By Daniel Harrison

Appealing High Court decisions under the Arbitration Act 1996 (the Act) may be restricted following a recent ruling by the Court of Appeal. In Integral Petroleum SA v Melars Group Limited (2016 EWCA Civ 108), the Court of Appeal confirmed the High Court’s wide discretion in relation to the way in which it chooses to deal with challenges to arbitral awards and confirmed the strict limitations on granting permission to appeal challenge decisions.

The claimant, a Swiss oil and petroleum trading company, originally challenged an arbitral award on the basis of the lack of jurisdiction of the tribunal (s67 of the Act). Although the High Court judge found that the tribunal had incorrectly declined jurisdiction, the judge nonetheless, as matter of discretion, refused to make an order for relief and, in turn, refused permission for the claimant to appeal the High Court’s decision.

  1. What can the High Court do? S67 of the Act allows a party to challenge an award based on the lack of jurisdiction of the tribunal. Under s67(3), the court may confirm, vary or set aside (in whole or in part) the award. In this case, the claimant argued that the court’s powers are confined to only confirming, varying or setting aside (in whole or in part) the award and the High Court was therefore wrong when it declined to make any order. The Court of Appeal held that s67 relief is discretionary, noting the permissive nature of the word “may” in s67 and that the language of the section did not set out an exhaustive list of what the court could do. The High Court was therefore entitled to make no order.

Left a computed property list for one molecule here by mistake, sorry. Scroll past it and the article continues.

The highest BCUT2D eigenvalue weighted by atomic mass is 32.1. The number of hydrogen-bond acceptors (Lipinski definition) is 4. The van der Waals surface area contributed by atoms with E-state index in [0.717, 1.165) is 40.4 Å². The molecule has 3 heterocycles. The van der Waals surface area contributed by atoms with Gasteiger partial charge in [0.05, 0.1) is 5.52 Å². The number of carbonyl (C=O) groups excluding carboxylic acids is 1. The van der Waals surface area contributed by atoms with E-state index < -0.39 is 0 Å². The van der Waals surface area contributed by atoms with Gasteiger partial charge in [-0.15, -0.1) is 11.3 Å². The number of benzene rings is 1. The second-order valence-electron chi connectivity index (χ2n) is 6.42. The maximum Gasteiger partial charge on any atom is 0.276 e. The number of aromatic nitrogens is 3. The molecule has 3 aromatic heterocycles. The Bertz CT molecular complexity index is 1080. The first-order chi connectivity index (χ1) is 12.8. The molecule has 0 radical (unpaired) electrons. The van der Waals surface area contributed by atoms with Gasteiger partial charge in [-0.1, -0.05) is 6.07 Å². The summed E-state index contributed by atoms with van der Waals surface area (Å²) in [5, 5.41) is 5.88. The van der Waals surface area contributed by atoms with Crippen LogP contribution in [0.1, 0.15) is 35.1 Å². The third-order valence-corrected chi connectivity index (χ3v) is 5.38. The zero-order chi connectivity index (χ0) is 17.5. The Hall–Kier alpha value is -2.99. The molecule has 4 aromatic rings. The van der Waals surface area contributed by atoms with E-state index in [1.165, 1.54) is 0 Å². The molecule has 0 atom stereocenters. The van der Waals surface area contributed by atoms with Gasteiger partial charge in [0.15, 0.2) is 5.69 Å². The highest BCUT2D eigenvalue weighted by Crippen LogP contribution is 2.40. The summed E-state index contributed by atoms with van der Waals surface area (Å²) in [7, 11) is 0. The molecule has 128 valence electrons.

2. When can the Court of Appeal grant permission? The Court of Appeal also confirmed that only the High Court judge may grant permission to appeal his/her order on challenges to awards, save where the High Court judge acts without jurisdiction (which had not occurred here). This stems from s67(4) of the Act, which provides that “the leave of the court is required for any appeal from a decision of the court under this section”, and “the court” means the High Court (not the Court of Appeal).

Important takeaways

This case is a reminder that it is essential to have carefully drafted arbitration clauses to reduce the likelihood of jurisdictional challenges. In the contract in this case, the parties agreed to submit “all disputes hereunder” to arbitration, and the uncertainty in this wording was at the heart of the challenge to the tribunal’s jurisdiction.

Further, the Court of Appeal has now clarified that the list of available relief under s67(3) is not exhaustive and that the court has the discretionary power not to grant any relief at all. The courts may take the same approach to challenges made under s68 (challenge based on serious irregularity) and appeals under s69 (appeal on a point of law). Parties must also seek permission from the High Court to appeal a s67 decision, unless the High Court has acted without jurisdiction.

This post was prepared with the assistance of Eleanor Scogings in the London office of Latham & Watkins.